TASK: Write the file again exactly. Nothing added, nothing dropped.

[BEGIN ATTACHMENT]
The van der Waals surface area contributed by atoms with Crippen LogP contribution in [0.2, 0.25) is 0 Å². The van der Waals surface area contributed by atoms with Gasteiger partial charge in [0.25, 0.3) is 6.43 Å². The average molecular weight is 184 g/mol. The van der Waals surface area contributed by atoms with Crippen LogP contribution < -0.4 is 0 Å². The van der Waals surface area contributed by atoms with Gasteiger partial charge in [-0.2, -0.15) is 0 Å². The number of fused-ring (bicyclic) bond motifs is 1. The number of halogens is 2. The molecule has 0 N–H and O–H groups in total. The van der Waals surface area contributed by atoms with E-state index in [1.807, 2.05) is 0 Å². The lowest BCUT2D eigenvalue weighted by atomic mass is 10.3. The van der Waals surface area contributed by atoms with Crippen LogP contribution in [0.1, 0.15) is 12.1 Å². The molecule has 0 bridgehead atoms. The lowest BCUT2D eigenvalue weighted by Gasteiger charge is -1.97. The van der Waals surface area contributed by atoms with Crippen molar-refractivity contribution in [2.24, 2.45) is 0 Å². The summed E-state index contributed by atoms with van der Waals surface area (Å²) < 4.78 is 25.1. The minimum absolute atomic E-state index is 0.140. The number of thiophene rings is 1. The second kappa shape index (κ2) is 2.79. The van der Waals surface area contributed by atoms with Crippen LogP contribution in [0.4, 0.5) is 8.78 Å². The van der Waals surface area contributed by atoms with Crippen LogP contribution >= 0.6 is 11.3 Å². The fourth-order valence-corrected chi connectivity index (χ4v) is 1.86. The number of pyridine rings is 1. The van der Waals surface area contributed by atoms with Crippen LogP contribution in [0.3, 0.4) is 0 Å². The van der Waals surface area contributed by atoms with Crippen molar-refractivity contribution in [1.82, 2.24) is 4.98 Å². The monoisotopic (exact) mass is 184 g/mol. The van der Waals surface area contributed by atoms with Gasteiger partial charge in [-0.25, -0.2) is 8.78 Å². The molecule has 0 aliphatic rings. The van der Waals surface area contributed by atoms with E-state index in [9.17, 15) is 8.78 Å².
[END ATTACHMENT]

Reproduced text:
The van der Waals surface area contributed by atoms with Crippen LogP contribution in [0.2, 0.25) is 0 Å². The van der Waals surface area contributed by atoms with Gasteiger partial charge in [0.25, 0.3) is 6.43 Å². The average molecular weight is 184 g/mol. The van der Waals surface area contributed by atoms with Crippen LogP contribution < -0.4 is 0 Å². The van der Waals surface area contributed by atoms with Gasteiger partial charge in [-0.2, -0.15) is 0 Å². The number of fused-ring (bicyclic) bond motifs is 1. The number of halogens is 2. The molecule has 0 N–H and O–H groups in total. The van der Waals surface area contributed by atoms with E-state index in [1.807, 2.05) is 0 Å². The lowest BCUT2D eigenvalue weighted by atomic mass is 10.3. The van der Waals surface area contributed by atoms with Crippen LogP contribution in [0.1, 0.15) is 12.1 Å². The molecule has 0 bridgehead atoms. The lowest BCUT2D eigenvalue weighted by Gasteiger charge is -1.97. The van der Waals surface area contributed by atoms with Crippen molar-refractivity contribution in [2.24, 2.45) is 0 Å². The summed E-state index contributed by atoms with van der Waals surface area (Å²) < 4.78 is 25.1. The minimum absolute atomic E-state index is 0.140. The number of thiophene rings is 1. The second kappa shape index (κ2) is 2.79. The van der Waals surface area contributed by atoms with Crippen LogP contribution in [0.4, 0.5) is 8.78 Å². The van der Waals surface area contributed by atoms with Crippen LogP contribution >= 0.6 is 11.3 Å². The fourth-order valence-corrected chi connectivity index (χ4v) is 1.86. The number of pyridine rings is 1. The van der Waals surface area contributed by atoms with Crippen LogP contribution in [0.3, 0.4) is 0 Å². The van der Waals surface area contributed by atoms with Crippen molar-refractivity contribution in [1.82, 2.24) is 4.98 Å². The monoisotopic (exact) mass is 184 g/mol. The van der Waals surface area contributed by atoms with Gasteiger partial charge in [-0.25, -0.2) is 8.78 Å². The molecule has 0 aliphatic rings. The van der Waals surface area contributed by atoms with E-state index in [9.17, 15) is 8.78 Å².